• A new study finds that megachurches are most likely to flourish in cities that have significant suburban growth, a large evangelical population, a growing immigrant Christian community and, to a lesser extent, cultural pluralism and the presence of mainline Protestants. Why megachurches grow in certain cities and not others has been a puzzle, underlying the broader question of why megachurches have flourished in cities when urbanism has been associated with secularization by social scientists. Sociologist Insa Pruisken (University of Bremen), in a study published in Sociological Forum (online in February), analyzed megachurches in 22 metropolitan areas, comparing the urban characteristics of each, and found that the most important factors for megachurch expansion were population growth between 1980 and 2010 and a higher degree of suburbanization.

        Source: Owlocation.

    Pruisken found that along with these factors, there were four urban paths to megachurch establishment, the most frequent one consisting of having a large presence of evangelicals and Christian fundamentalists (as in Dallas, Atlanta, and Houston), followed by population growth and a large presence of Hispanics (in Miami, Dallas, Houston, Los Angeles, San Diego, and Phoenix). At least in the U.S., Pruisken found that megachurches also grow in cities that are characterized by a high degree of cultural pluralism, Seattle being the main example. In this third path, there is the conjunction of tolerant educated groups and evangelical or mainline Protestant groups, as well as population growth. The fourth and weakest path for the success of megachurches is in areas with a tolerance of homosexuality and mainline Protestants, often consisting of black and mainline Protestant megachurches (such as in Washington, DC, Baltimore, and Minneapolis-St. Paul). But this path is also marked by competitive pressure from secular forces and lower population growth.

    (Sociological Forum,


  • A new survey that uses improved measures for capturing religious identity has confirmed the multiple religious belonging of many East Asians. The survey, published in the Journal for the Scientific Study of Religion (online in February) and conducted by Fenggang Yang and Brian McPhail of Purdue University among East Asian international students at an American college, was unique for allowing respondents to identify with none, one, or multiple religions. Yang and McPhail found that 75 percent of respondents self-identified with no religion, about 20 percent self-identified with one religion, and only 4.34 percent identified with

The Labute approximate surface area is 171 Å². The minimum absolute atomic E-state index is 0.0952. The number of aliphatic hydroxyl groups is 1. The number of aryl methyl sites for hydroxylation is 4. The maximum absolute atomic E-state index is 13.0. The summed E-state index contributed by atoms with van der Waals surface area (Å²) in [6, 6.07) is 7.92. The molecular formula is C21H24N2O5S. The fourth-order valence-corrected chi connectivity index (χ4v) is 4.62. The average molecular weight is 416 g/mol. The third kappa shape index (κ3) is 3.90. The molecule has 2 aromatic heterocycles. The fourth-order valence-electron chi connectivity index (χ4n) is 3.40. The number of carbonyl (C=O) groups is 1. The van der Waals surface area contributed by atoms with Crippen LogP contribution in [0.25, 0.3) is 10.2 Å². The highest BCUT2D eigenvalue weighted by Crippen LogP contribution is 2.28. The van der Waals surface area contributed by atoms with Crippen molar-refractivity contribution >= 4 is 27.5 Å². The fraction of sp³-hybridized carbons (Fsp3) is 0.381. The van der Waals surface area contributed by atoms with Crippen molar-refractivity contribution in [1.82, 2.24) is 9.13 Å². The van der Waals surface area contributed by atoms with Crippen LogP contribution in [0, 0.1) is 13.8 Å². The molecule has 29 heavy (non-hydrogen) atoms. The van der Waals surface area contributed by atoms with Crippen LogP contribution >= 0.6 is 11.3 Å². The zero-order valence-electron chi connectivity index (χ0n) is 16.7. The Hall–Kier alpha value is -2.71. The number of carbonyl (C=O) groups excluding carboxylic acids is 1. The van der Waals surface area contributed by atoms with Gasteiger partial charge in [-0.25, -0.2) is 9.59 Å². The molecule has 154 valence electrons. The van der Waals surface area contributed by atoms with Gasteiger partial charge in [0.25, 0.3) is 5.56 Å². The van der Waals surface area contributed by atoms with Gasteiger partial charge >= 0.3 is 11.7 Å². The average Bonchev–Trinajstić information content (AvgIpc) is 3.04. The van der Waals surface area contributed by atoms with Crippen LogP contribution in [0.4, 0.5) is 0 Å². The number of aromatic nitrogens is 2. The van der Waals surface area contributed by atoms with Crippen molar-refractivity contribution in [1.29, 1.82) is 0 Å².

Source: Quakers in Britain.

    more than one religion. Yet more than 56 percent believe in one or more religions and almost 47 percent practice one or more religions. Thus among the religiously unaffiliated people, 43 percent believe in one or more religions, and more than 32 percent practice one or more religions. The researchers write that the “confession-based measure of exclusive religious belonging using a single question would have failed to uncover many believers and practitioners who do not belong to any religion. Indeed, the respondents in this sample of international students at an American university tend to be part of an age group that is less religiously engaged than the general population. If we conduct the survey in East Asian societies, the inclusive religiosity is likely to be more pronounced.”


  • The rise of Green parties in both Western and Eastern Europe has been fueled in part by the changing religious and secular landscape, although this phenomenon has received scant attention next to the growth of populist-right parties. The Greens have surprised observers in recent years, with good showings at the polls; in the 2019 European Parliament elections, Greens won 10 percent of the vote and 74 seats, an increase of 24. In a study published in Society (online in February), Samantha Whitley, Brent Nelsen, and James Guth analyze the latest European Election Study (2019), finding that religiosity “works significantly against Green choices among Catholics, Orthodox, and other Christians. A positive effect of religiosity among Protestants just misses statistical significance, as does a negative effect of biblical authority across the sample.” The unaffiliated, the unobservant, and non-believers are most congenial to these parties, sharing their support of environmental and gay rights, free speech, and opposition to traditional values. In Eastern Europe, these patterns are similar (although pro-gay rights outshines pro-environmental values as a priority), with both biblical authority and greater religiosity having significant and solid negative impacts on affinities with the Greens. The researchers forecast that “more Green parties may grow in Eastern Europe as organized religion and traditional values decline, raising the demand for parties catering to the progressive voter.”


    Source: MapPorn / Reddit.